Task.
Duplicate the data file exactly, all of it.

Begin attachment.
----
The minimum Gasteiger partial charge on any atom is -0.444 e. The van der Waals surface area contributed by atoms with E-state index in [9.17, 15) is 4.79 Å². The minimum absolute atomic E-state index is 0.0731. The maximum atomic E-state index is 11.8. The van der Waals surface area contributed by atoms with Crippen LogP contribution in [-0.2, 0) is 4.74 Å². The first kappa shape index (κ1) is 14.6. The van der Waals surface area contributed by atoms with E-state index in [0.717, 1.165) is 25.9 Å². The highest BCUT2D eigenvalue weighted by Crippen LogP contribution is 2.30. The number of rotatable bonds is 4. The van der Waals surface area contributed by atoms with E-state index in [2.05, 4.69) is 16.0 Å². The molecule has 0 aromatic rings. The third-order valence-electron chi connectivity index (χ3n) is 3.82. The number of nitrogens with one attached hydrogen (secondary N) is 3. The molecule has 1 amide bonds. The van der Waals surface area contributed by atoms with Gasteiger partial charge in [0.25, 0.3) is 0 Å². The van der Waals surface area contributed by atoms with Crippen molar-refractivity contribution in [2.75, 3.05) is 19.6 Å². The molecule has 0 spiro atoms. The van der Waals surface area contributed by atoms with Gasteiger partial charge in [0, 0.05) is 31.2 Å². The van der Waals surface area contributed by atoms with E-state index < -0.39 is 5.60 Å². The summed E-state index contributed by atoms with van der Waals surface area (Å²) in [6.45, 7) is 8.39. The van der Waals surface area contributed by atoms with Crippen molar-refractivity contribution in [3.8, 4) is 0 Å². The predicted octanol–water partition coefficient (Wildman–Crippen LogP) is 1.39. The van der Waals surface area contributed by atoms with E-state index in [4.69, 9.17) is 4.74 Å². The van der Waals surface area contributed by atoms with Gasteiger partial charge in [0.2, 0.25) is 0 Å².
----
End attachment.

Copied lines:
The minimum Gasteiger partial charge on any atom is -0.444 e. The van der Waals surface area contributed by atoms with E-state index in [9.17, 15) is 4.79 Å². The minimum absolute atomic E-state index is 0.0731. The maximum atomic E-state index is 11.8. The van der Waals surface area contributed by atoms with Crippen LogP contribution in [-0.2, 0) is 4.74 Å². The first kappa shape index (κ1) is 14.6. The van der Waals surface area contributed by atoms with E-state index in [0.717, 1.165) is 25.9 Å². The highest BCUT2D eigenvalue weighted by Crippen LogP contribution is 2.30. The number of rotatable bonds is 4. The van der Waals surface area contributed by atoms with E-state index in [2.05, 4.69) is 16.0 Å². The molecule has 0 aromatic rings. The third-order valence-electron chi connectivity index (χ3n) is 3.82. The number of nitrogens with one attached hydrogen (secondary N) is 3. The molecule has 1 amide bonds. The van der Waals surface area contributed by atoms with Gasteiger partial charge in [0.25, 0.3) is 0 Å². The van der Waals surface area contributed by atoms with Crippen molar-refractivity contribution in [2.75, 3.05) is 19.6 Å². The molecule has 0 spiro atoms. The van der Waals surface area contributed by atoms with Gasteiger partial charge in [0, 0.05) is 31.2 Å². The van der Waals surface area contributed by atoms with E-state index < -0.39 is 5.60 Å². The summed E-state index contributed by atoms with van der Waals surface area (Å²) in [6.45, 7) is 8.39. The van der Waals surface area contributed by atoms with Crippen molar-refractivity contribution in [3.8, 4) is 0 Å². The predicted octanol–water partition coefficient (Wildman–Crippen LogP) is 1.39. The van der Waals surface area contributed by atoms with E-state index in [4.69, 9.17) is 4.74 Å². The van der Waals surface area contributed by atoms with Gasteiger partial charge in [0.2, 0.25) is 0 Å².